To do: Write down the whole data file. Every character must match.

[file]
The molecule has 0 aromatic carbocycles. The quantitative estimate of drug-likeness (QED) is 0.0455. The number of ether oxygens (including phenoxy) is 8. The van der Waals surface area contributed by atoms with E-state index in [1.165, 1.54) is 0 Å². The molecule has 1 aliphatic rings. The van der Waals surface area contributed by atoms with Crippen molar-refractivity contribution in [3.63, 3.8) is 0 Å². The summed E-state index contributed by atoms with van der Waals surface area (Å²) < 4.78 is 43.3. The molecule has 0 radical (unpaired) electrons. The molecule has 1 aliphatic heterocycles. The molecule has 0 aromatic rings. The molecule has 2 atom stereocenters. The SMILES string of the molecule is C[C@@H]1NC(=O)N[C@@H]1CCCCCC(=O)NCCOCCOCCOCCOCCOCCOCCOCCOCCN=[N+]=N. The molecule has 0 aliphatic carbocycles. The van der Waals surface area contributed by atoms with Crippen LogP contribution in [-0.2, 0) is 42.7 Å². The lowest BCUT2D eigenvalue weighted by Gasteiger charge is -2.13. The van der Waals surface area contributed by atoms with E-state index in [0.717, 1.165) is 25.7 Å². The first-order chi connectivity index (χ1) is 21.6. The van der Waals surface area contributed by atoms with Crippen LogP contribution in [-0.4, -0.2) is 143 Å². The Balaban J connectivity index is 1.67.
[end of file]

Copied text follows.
The molecule has 0 aromatic carbocycles. The quantitative estimate of drug-likeness (QED) is 0.0455. The number of ether oxygens (including phenoxy) is 8. The van der Waals surface area contributed by atoms with E-state index in [1.165, 1.54) is 0 Å². The molecule has 1 aliphatic rings. The van der Waals surface area contributed by atoms with Crippen molar-refractivity contribution in [3.63, 3.8) is 0 Å². The summed E-state index contributed by atoms with van der Waals surface area (Å²) < 4.78 is 43.3. The molecule has 0 radical (unpaired) electrons. The molecule has 1 aliphatic heterocycles. The molecule has 0 aromatic rings. The molecule has 2 atom stereocenters. The SMILES string of the molecule is C[C@@H]1NC(=O)N[C@@H]1CCCCCC(=O)NCCOCCOCCOCCOCCOCCOCCOCCOCCN=[N+]=N. The molecule has 0 aliphatic carbocycles. The van der Waals surface area contributed by atoms with Crippen LogP contribution in [-0.2, 0) is 42.7 Å². The lowest BCUT2D eigenvalue weighted by Gasteiger charge is -2.13. The van der Waals surface area contributed by atoms with E-state index in [0.717, 1.165) is 25.7 Å². The first-order chi connectivity index (χ1) is 21.6. The van der Waals surface area contributed by atoms with Crippen LogP contribution in [-0.4, -0.2) is 143 Å². The Balaban J connectivity index is 1.67.